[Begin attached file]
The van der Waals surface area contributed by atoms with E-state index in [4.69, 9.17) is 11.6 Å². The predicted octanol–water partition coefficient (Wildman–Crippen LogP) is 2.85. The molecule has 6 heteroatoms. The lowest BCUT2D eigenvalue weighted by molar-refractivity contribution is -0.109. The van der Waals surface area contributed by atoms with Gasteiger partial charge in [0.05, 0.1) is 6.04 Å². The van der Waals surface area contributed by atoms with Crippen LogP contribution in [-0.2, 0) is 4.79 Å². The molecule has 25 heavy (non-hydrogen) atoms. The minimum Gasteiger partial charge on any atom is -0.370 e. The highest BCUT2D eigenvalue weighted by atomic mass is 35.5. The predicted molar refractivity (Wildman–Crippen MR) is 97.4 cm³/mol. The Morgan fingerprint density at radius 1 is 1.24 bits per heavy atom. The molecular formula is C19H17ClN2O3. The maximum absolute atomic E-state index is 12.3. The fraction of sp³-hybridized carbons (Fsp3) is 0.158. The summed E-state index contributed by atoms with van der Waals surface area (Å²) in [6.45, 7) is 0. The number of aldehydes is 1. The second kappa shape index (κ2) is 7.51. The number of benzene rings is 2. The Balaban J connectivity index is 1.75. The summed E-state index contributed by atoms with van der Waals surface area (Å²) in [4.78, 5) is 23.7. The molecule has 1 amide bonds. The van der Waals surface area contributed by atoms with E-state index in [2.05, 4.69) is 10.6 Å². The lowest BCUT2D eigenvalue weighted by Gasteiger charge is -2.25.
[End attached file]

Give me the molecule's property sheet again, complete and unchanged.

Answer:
The van der Waals surface area contributed by atoms with E-state index in [4.69, 9.17) is 11.6 Å². The predicted octanol–water partition coefficient (Wildman–Crippen LogP) is 2.85. The molecule has 6 heteroatoms. The lowest BCUT2D eigenvalue weighted by molar-refractivity contribution is -0.109. The van der Waals surface area contributed by atoms with Gasteiger partial charge in [0.05, 0.1) is 6.04 Å². The van der Waals surface area contributed by atoms with Crippen LogP contribution in [-0.2, 0) is 4.79 Å². The molecule has 25 heavy (non-hydrogen) atoms. The minimum Gasteiger partial charge on any atom is -0.370 e. The highest BCUT2D eigenvalue weighted by atomic mass is 35.5. The predicted molar refractivity (Wildman–Crippen MR) is 97.4 cm³/mol. The Morgan fingerprint density at radius 1 is 1.24 bits per heavy atom. The molecular formula is C19H17ClN2O3. The maximum absolute atomic E-state index is 12.3. The fraction of sp³-hybridized carbons (Fsp3) is 0.158. The summed E-state index contributed by atoms with van der Waals surface area (Å²) in [6.45, 7) is 0. The number of aldehydes is 1. The second kappa shape index (κ2) is 7.51. The number of benzene rings is 2. The Balaban J connectivity index is 1.75. The summed E-state index contributed by atoms with van der Waals surface area (Å²) in [4.78, 5) is 23.7. The molecule has 1 amide bonds. The van der Waals surface area contributed by atoms with E-state index in [2.05, 4.69) is 10.6 Å². The lowest BCUT2D eigenvalue weighted by Gasteiger charge is -2.25.